Second Canadian Workshop on the History of Humanitarian Aid, May 30 2015

Saturday, May 30 2015 from 9:00 AM to 5:30 PM (EDT), 1125@carleton, fourth floor, HCI building, Carleton University , 1125 Colonel By Drive , Ottawa, ON K1S 5B6

grenfell ESC1F1
Grenfell Stamp 2

Commemorative stamps for Wilfred Grenfell, British medical missionary in Newfoundland from 1892 to the 1930s, with the The Royal National Mission to Deep Sea Fishermen. See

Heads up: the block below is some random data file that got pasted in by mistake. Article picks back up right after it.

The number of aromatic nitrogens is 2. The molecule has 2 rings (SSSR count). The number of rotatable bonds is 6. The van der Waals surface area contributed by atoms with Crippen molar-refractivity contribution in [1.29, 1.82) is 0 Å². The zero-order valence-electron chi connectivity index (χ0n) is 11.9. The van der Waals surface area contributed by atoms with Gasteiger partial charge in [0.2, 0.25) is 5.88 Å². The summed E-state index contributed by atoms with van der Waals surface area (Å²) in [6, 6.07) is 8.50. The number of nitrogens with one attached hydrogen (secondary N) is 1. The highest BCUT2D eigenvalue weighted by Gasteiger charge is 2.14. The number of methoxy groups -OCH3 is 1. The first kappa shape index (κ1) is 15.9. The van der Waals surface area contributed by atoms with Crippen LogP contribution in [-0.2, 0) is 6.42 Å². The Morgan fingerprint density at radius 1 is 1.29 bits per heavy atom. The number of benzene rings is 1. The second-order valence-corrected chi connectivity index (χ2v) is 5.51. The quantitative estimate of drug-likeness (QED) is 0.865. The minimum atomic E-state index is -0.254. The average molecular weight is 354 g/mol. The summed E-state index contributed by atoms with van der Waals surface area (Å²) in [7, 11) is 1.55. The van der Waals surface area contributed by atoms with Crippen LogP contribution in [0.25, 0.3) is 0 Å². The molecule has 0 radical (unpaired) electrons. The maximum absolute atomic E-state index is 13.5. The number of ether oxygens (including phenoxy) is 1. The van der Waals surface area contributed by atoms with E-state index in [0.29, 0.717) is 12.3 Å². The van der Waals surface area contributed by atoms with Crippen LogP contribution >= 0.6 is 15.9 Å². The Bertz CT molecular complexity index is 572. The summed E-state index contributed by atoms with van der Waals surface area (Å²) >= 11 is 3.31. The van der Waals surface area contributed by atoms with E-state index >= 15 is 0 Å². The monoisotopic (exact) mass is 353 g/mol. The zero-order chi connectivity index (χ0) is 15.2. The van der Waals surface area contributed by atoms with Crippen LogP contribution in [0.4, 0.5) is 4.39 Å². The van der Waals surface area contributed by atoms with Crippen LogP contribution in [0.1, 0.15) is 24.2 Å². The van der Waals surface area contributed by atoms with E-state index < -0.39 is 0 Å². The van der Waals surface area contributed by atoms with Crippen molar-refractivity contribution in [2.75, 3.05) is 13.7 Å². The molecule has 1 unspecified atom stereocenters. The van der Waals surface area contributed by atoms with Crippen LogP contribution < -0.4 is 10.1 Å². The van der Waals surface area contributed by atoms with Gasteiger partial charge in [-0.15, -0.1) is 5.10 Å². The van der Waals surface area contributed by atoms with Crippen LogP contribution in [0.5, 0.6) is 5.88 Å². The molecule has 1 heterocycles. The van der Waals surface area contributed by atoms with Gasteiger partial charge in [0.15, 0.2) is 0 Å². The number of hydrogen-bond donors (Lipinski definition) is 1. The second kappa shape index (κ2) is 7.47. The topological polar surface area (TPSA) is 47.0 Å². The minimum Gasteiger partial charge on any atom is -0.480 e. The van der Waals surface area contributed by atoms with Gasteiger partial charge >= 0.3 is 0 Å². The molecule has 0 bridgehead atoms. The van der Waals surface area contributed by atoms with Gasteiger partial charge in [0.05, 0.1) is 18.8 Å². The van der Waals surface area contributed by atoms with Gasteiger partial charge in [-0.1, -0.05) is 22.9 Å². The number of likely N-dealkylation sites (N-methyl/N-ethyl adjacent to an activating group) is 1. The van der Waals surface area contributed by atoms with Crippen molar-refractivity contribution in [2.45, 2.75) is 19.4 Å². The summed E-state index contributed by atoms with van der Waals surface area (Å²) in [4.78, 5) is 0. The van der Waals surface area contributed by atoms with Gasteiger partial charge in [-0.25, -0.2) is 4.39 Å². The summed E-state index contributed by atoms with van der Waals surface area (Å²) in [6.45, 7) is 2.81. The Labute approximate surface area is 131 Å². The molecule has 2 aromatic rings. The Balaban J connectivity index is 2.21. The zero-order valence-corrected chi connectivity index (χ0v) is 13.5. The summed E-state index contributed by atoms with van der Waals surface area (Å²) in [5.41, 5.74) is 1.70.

Dear Canadian colleagues interested in the history of humanitarian aid, As you are in the process for making your plans for traveling to Ottawa for  Congress 2015  in early June, we are pleased to announce that Carleton will host the second small workshop for Canadians interested in the matter. This will be the occasion to: – exchange our respective research, practices and collections between historians, archivists and humanitarians; – take store of the projects of our partners in Europe, thanks to the presence of Kevin O’Sullivan, from the University of Ireland in Gallway; – think about improvements to the project of the common website we put together last summer; – help prepare the collaborative research grant I am putting together for the fall on researching, collecting and teaching the history of humanitarian aid in Canada There will be refreshments and food for lunch and breaks, the possibility of small grants for the extra nights for graduate students (do write to me if you would like to apply with a possible amount). Please register for the event here.